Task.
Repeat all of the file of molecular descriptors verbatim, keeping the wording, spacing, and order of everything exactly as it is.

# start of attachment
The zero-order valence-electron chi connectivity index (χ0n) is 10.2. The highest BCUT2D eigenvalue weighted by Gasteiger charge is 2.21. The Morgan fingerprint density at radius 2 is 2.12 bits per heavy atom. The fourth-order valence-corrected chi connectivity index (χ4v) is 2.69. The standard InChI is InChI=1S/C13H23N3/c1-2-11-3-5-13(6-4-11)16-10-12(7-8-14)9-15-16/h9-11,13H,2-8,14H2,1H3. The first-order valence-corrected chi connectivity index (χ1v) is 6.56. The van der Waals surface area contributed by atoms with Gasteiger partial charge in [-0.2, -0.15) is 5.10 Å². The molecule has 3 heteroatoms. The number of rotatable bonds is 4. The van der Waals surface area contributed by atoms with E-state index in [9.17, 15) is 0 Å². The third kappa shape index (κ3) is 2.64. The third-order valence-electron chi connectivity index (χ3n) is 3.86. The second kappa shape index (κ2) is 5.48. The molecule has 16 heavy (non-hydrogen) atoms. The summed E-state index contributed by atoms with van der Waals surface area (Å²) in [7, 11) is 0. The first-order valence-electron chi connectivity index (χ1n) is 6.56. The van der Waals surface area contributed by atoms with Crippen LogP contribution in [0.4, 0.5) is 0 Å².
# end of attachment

The zero-order valence-electron chi connectivity index (χ0n) is 10.2. The highest BCUT2D eigenvalue weighted by Gasteiger charge is 2.21. The Morgan fingerprint density at radius 2 is 2.12 bits per heavy atom. The fourth-order valence-corrected chi connectivity index (χ4v) is 2.69. The standard InChI is InChI=1S/C13H23N3/c1-2-11-3-5-13(6-4-11)16-10-12(7-8-14)9-15-16/h9-11,13H,2-8,14H2,1H3. The first-order valence-corrected chi connectivity index (χ1v) is 6.56. The van der Waals surface area contributed by atoms with Gasteiger partial charge in [-0.2, -0.15) is 5.10 Å². The molecule has 3 heteroatoms. The number of rotatable bonds is 4. The van der Waals surface area contributed by atoms with E-state index in [9.17, 15) is 0 Å². The third kappa shape index (κ3) is 2.64. The third-order valence-electron chi connectivity index (χ3n) is 3.86. The second kappa shape index (κ2) is 5.48. The molecule has 16 heavy (non-hydrogen) atoms. The summed E-state index contributed by atoms with van der Waals surface area (Å²) in [7, 11) is 0. The first-order valence-electron chi connectivity index (χ1n) is 6.56. The van der Waals surface area contributed by atoms with Crippen LogP contribution in [0.4, 0.5) is 0 Å².